24. Jerry Spinelli is cranking out books left and write, partly because his prose are so simple. In this simple, yet well-told story, we follow a young, homeless boy from the beginnings of the Holocaust to the more deadly pinnacles of it. We see how stereotypes were in place and those responsible did nothing to stop it, rather to perpetuate it. We understand how so many unfortunate people caught in the evil workings of the Holocaust were left to fend for themselves, only they didn't have the resourc [...]

    25. I always read books about the holocaust, waiting for some piece of a happy ending that never comes. And why should it? It was a horrible time in our history. But I credit the author in the telling of this story: through the eyes of this young and simple-minded boy, a beautifully painful narrative unfolds. Part of the beauty of the telling is in the fact that Misha doesn't appear to understand just how bad things are and yet he always has compassion for others. So through this story the reader is [...]

    26. I loved this novel! I've read many YA novels based on the Holocaust since we teach a unit on it every year. This novel was told from, what I consider to be, a unique perspective - a child previously unattached to any "normal" family structure. It is a story largely untold in many of the other novels out there, so the storyline felt fresh. So often we hear of families torn apart and how people learned to survive after losing everyone they love in the Holocaust. But what happens when you have no o [...]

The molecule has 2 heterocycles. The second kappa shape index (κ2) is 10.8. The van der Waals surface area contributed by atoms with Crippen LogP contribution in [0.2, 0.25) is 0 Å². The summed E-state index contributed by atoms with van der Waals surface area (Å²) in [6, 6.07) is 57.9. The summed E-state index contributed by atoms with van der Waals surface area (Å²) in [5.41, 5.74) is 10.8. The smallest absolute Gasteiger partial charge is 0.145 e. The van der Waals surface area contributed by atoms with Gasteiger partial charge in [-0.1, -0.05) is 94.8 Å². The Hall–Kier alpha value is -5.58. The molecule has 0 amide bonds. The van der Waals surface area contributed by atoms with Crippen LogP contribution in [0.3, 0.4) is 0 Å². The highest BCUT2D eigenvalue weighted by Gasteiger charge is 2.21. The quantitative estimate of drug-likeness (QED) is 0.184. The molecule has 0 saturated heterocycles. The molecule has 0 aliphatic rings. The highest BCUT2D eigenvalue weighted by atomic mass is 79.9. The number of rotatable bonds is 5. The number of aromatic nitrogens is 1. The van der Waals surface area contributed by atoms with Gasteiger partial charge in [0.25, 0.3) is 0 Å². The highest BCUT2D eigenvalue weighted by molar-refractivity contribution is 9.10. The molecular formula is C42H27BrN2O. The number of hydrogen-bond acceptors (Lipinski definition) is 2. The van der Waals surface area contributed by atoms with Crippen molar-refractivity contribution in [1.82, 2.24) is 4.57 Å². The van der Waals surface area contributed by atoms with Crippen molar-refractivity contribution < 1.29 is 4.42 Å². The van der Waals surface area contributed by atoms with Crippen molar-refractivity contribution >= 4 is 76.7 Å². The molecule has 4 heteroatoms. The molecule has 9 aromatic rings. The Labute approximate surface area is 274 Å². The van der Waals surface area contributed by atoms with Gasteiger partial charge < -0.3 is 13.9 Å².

27. After loving "Maniac Magee" for the greater part of my life, I was enthralled to stumble upon another Spinelli work at the library. However, I was gravely disappointed by "Milkweed". The novel really isn't believable. There aren't plot holes or anything, it's actually very well pieced togetherbut it's about a Jew (who really doesn't know if he's a Jew) who wants to be a Nazi in 1940's Germany. He's basically a homeless boy taken in by some Jewish homeless boys. They run around and steal food. Th [...]

    28. This was purely a cover book buy - I didn't know anything about it. This is the story of an unnamed orphan who gets named Misha, by a fellow orphan Uri who teaches him the art of stealing and survival. He is living rough on the streets of Warsaw just as World War 2 begins. It tells of the atrocities of war through the naïve eyes of a child. I think its probably a young adult book - it is quick to read and there isn't much emotion in it because it is told by Misha's voice, who is very accepting [...]

    29. Milkweed did what every good book should do. It captured my interest from the very start and kept it right to the very last paragraph of the final chapter; I didn’t skim or skip a thing. It contained appealing characters that were reasonably well believable, its story was appealing and well-paced. And it does a good job at realting things in the book to things that really happened in that time of history.